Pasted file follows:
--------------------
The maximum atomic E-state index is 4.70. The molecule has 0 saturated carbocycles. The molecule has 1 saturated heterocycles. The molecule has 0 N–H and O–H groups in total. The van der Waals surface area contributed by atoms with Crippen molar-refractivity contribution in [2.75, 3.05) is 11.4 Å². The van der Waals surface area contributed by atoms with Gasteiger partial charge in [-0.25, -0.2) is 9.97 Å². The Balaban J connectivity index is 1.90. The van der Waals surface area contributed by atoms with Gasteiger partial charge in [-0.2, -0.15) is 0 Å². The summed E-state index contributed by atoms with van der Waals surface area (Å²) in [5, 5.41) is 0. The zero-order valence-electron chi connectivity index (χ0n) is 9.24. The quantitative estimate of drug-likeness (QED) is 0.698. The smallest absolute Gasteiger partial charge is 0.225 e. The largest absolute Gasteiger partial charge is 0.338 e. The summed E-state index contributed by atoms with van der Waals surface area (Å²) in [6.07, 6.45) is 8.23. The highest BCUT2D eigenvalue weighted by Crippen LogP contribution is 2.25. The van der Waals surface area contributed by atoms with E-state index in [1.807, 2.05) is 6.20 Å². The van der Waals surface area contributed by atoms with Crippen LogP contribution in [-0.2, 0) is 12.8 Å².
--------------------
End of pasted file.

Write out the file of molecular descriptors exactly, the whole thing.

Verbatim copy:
The maximum atomic E-state index is 4.70. The molecule has 0 saturated carbocycles. The molecule has 1 saturated heterocycles. The molecule has 0 N–H and O–H groups in total. The van der Waals surface area contributed by atoms with Crippen molar-refractivity contribution in [2.75, 3.05) is 11.4 Å². The van der Waals surface area contributed by atoms with Gasteiger partial charge in [-0.25, -0.2) is 9.97 Å². The Balaban J connectivity index is 1.90. The van der Waals surface area contributed by atoms with Gasteiger partial charge in [-0.2, -0.15) is 0 Å². The summed E-state index contributed by atoms with van der Waals surface area (Å²) in [5, 5.41) is 0. The zero-order valence-electron chi connectivity index (χ0n) is 9.24. The quantitative estimate of drug-likeness (QED) is 0.698. The smallest absolute Gasteiger partial charge is 0.225 e. The largest absolute Gasteiger partial charge is 0.338 e. The summed E-state index contributed by atoms with van der Waals surface area (Å²) in [6.07, 6.45) is 8.23. The highest BCUT2D eigenvalue weighted by Crippen LogP contribution is 2.25. The van der Waals surface area contributed by atoms with E-state index in [1.807, 2.05) is 6.20 Å². The van der Waals surface area contributed by atoms with Crippen LogP contribution in [-0.2, 0) is 12.8 Å².